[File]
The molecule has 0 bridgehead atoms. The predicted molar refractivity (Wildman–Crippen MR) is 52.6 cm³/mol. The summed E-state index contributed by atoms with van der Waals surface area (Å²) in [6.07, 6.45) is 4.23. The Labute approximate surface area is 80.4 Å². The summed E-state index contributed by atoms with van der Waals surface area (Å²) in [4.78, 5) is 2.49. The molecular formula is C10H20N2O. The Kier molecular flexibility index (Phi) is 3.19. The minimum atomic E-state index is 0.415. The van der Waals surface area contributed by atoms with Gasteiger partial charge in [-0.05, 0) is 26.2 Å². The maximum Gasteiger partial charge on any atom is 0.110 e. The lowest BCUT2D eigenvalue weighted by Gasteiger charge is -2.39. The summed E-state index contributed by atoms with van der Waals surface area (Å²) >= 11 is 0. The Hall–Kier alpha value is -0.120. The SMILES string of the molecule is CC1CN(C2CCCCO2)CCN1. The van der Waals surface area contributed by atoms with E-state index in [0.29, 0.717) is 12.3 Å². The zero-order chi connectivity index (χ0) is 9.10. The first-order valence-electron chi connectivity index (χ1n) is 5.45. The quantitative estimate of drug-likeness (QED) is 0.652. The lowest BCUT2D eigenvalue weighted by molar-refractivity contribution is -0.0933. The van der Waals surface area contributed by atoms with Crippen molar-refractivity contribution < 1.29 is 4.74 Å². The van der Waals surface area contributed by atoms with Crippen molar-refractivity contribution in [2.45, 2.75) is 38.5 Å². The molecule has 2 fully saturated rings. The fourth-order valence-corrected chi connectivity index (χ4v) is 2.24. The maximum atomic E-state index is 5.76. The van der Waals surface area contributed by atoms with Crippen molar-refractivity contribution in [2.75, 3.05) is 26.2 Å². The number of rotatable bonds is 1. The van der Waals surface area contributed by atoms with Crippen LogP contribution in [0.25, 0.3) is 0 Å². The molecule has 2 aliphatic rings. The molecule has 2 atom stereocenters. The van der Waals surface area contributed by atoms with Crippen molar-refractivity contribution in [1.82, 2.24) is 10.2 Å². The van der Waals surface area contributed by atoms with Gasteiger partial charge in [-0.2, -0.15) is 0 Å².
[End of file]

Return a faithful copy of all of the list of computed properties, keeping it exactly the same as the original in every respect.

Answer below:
The molecule has 0 bridgehead atoms. The predicted molar refractivity (Wildman–Crippen MR) is 52.6 cm³/mol. The summed E-state index contributed by atoms with van der Waals surface area (Å²) in [6.07, 6.45) is 4.23. The Labute approximate surface area is 80.4 Å². The summed E-state index contributed by atoms with van der Waals surface area (Å²) in [4.78, 5) is 2.49. The molecular formula is C10H20N2O. The Kier molecular flexibility index (Phi) is 3.19. The minimum atomic E-state index is 0.415. The van der Waals surface area contributed by atoms with Gasteiger partial charge in [-0.05, 0) is 26.2 Å². The maximum Gasteiger partial charge on any atom is 0.110 e. The lowest BCUT2D eigenvalue weighted by Gasteiger charge is -2.39. The summed E-state index contributed by atoms with van der Waals surface area (Å²) >= 11 is 0. The Hall–Kier alpha value is -0.120. The SMILES string of the molecule is CC1CN(C2CCCCO2)CCN1. The van der Waals surface area contributed by atoms with E-state index in [0.29, 0.717) is 12.3 Å². The zero-order chi connectivity index (χ0) is 9.10. The first-order valence-electron chi connectivity index (χ1n) is 5.45. The quantitative estimate of drug-likeness (QED) is 0.652. The lowest BCUT2D eigenvalue weighted by molar-refractivity contribution is -0.0933. The van der Waals surface area contributed by atoms with Crippen molar-refractivity contribution < 1.29 is 4.74 Å². The van der Waals surface area contributed by atoms with Crippen molar-refractivity contribution in [2.45, 2.75) is 38.5 Å². The molecule has 2 fully saturated rings. The fourth-order valence-corrected chi connectivity index (χ4v) is 2.24. The maximum atomic E-state index is 5.76. The van der Waals surface area contributed by atoms with Crippen molar-refractivity contribution in [2.75, 3.05) is 26.2 Å². The number of rotatable bonds is 1. The van der Waals surface area contributed by atoms with Crippen LogP contribution in [0.25, 0.3) is 0 Å². The molecule has 2 aliphatic rings. The molecule has 2 atom stereocenters. The van der Waals surface area contributed by atoms with Crippen molar-refractivity contribution in [1.82, 2.24) is 10.2 Å². The van der Waals surface area contributed by atoms with Gasteiger partial charge in [-0.2, -0.15) is 0 Å².